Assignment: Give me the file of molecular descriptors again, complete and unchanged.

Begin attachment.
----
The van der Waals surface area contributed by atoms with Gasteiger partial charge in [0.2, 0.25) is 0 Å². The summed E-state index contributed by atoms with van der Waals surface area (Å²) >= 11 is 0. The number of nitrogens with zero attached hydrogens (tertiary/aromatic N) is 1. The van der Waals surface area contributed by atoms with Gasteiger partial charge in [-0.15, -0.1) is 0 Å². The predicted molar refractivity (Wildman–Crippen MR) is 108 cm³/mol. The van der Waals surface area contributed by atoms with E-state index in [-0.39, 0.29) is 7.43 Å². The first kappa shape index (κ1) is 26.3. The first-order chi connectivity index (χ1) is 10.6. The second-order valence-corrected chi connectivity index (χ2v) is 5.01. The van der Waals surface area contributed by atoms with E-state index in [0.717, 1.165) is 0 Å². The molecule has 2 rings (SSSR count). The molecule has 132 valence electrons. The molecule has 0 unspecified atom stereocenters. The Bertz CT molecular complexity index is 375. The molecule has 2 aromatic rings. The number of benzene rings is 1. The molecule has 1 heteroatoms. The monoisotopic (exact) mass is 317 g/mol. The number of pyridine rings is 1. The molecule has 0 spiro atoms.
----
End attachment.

The van der Waals surface area contributed by atoms with Gasteiger partial charge in [0.2, 0.25) is 0 Å². The summed E-state index contributed by atoms with van der Waals surface area (Å²) >= 11 is 0. The number of nitrogens with zero attached hydrogens (tertiary/aromatic N) is 1. The van der Waals surface area contributed by atoms with Gasteiger partial charge in [-0.15, -0.1) is 0 Å². The predicted molar refractivity (Wildman–Crippen MR) is 108 cm³/mol. The van der Waals surface area contributed by atoms with E-state index in [-0.39, 0.29) is 7.43 Å². The first kappa shape index (κ1) is 26.3. The first-order chi connectivity index (χ1) is 10.6. The second-order valence-corrected chi connectivity index (χ2v) is 5.01. The van der Waals surface area contributed by atoms with E-state index in [0.717, 1.165) is 0 Å². The molecule has 2 rings (SSSR count). The molecule has 132 valence electrons. The molecule has 0 unspecified atom stereocenters. The Bertz CT molecular complexity index is 375. The molecule has 2 aromatic rings. The number of benzene rings is 1. The molecule has 1 heteroatoms. The monoisotopic (exact) mass is 317 g/mol. The number of pyridine rings is 1. The molecule has 0 spiro atoms.